Career Success!

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This week I came upon a pair of Web-based articles on the impact of introversion and extroversion on a person’s career prospects. I have researched and written on this subject (in 200 Best Jobs for Introverts), and so I was disappointed to find that the writer of these articles presents a distorted picture of what an introverted personality is like. She also fails to find any advantages in introversion.

Here are a few choice quotations that show how this writer characterizes introverts:

“Your inability to exude confidence in social situations is a definite weakness. You therefore have to either learn to overcome this anxiety or find a career where you don’t really have to deal with people.”

“If you become flustered and start panicking when you’re surrounded by large numbers of people you will most probably want to avoid developing a career which involves a great deal of contact with the public.”

“If communicating is a real problem it may be worth drawing attention to the fact that you’re shy, rather than pretending to be someone you’re not and being perceived as ‘weird’.”

Contrasting extroverts to introverts, she says this:

“When you’re an extrovert, you tend to have much more confidence than someone who is an introvert, which can really help you pursue the career you want. Instead of being plagued by self-doubt you have a consistent belief in yourself so that you set goals and work towards achieving them, rather than letting yourself get sidetracked by the potential for failure. You may listen to other people’s views and opinions, but you don’t take any criticism to heart, as you are confident to ignore anything you don’t want to hear.”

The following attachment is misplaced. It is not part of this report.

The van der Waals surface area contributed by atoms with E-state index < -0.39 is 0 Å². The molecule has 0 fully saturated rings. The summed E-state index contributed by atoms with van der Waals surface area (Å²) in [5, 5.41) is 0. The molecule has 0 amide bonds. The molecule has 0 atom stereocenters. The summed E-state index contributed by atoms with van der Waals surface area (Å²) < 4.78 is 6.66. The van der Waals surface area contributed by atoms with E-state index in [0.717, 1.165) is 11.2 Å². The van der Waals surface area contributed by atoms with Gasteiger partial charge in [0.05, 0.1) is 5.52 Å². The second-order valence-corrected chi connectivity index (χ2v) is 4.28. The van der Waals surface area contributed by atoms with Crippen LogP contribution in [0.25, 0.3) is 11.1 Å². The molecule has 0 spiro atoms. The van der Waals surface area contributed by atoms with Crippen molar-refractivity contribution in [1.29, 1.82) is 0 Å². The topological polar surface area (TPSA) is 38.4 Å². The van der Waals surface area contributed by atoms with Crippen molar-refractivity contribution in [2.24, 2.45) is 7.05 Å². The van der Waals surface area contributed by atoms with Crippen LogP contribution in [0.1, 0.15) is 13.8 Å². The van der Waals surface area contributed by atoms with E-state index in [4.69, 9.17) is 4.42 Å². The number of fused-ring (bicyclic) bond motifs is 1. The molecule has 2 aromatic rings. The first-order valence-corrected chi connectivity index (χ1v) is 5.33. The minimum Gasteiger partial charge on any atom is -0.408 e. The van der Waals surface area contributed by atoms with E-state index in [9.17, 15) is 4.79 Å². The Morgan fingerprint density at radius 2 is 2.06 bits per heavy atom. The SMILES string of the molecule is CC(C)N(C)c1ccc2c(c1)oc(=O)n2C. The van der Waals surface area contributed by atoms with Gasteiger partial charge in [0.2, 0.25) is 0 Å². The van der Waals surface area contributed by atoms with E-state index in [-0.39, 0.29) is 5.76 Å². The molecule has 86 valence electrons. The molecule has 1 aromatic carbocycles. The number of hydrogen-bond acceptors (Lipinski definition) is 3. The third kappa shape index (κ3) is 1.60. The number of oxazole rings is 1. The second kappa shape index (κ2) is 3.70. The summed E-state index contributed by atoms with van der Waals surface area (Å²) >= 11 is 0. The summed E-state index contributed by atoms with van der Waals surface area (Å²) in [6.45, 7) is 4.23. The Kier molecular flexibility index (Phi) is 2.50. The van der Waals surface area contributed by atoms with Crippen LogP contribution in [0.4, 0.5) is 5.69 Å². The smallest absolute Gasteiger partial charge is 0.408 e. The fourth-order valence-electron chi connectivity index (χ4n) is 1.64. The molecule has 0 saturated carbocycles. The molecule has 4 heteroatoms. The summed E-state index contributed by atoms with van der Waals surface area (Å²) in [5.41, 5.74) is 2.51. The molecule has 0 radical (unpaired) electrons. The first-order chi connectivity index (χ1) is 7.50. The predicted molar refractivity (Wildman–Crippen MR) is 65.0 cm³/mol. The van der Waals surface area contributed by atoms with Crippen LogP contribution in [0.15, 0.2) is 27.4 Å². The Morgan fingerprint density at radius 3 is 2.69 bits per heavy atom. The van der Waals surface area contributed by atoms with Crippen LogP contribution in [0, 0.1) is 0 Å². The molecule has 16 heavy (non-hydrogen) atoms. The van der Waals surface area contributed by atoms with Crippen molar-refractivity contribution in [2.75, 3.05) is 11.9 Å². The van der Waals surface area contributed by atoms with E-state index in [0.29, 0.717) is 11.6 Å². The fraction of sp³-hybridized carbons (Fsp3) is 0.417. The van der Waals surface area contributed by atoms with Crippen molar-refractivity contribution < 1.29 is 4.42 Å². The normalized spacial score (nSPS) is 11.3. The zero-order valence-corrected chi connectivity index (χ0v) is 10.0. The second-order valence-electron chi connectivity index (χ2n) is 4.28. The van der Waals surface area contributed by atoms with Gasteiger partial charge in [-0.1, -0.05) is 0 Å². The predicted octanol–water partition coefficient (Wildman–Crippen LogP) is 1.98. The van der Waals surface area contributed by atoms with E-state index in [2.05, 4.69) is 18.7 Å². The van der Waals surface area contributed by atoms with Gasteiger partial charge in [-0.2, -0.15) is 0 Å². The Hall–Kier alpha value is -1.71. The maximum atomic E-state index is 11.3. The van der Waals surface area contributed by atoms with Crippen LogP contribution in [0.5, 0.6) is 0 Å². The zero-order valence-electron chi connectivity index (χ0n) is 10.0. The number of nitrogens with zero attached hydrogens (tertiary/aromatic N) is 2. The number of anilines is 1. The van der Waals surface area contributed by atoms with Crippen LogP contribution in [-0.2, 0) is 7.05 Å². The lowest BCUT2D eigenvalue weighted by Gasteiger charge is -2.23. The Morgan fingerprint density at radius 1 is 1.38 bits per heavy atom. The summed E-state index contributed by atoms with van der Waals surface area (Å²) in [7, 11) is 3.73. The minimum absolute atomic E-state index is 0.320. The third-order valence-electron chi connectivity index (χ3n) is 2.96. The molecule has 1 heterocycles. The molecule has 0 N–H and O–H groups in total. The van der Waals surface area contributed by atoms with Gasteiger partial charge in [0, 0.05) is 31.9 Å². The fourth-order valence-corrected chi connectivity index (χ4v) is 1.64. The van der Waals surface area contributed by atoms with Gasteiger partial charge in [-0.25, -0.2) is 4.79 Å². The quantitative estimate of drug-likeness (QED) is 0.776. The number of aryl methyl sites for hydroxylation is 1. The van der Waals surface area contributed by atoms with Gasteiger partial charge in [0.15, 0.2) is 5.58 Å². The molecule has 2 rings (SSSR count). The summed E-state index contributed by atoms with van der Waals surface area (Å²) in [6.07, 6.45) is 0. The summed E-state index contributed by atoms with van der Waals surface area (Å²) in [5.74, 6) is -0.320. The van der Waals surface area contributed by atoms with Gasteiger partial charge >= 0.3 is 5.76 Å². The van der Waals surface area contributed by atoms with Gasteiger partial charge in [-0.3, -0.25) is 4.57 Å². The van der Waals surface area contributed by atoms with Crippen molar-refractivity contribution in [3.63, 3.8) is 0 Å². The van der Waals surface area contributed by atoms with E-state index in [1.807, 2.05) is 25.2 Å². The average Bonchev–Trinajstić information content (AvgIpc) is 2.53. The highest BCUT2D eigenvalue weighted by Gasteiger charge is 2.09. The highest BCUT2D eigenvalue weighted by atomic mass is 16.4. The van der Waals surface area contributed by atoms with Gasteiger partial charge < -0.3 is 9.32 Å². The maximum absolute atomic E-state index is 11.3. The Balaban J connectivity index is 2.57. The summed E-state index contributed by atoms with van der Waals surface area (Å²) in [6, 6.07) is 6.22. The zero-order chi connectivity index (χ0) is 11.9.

The essential problem here is that she confuses introversion with social phobia. Introverts are not shy. They do not lack confidence, get flustered, suffer from self-doubt, or panic in social situations. These are all symptoms of social phobia.

Introverts are people who derive energy from solitude and feel a loss of energy in social situations. That’s not the same as being anxious or awkward in social situations. In fact, many introverts are very skilled at social interactions. They simply prefer to work alone.

Based on a fallacious definition of introversion, this writer makes it appear that introverts are ill-equipped for finding and succeeding at jobs. It’s true that the 21st century workplace, more than ever before, emphasizes working in teams, which is not the arrangement introverts prefer. It’s also true that much of the growth of the workforce will be in service occupations, such as health care, that often involve a lot of working with people. Finally, modern technology throws a lot of distractions at workers (e-mail, IM, cell phones) that introverts would prefer to avoid.

Nevertheless, introverts have many strengths that they bring to the job hunt and the workplace. Introverts who know how to use their strengths will have many opportunities.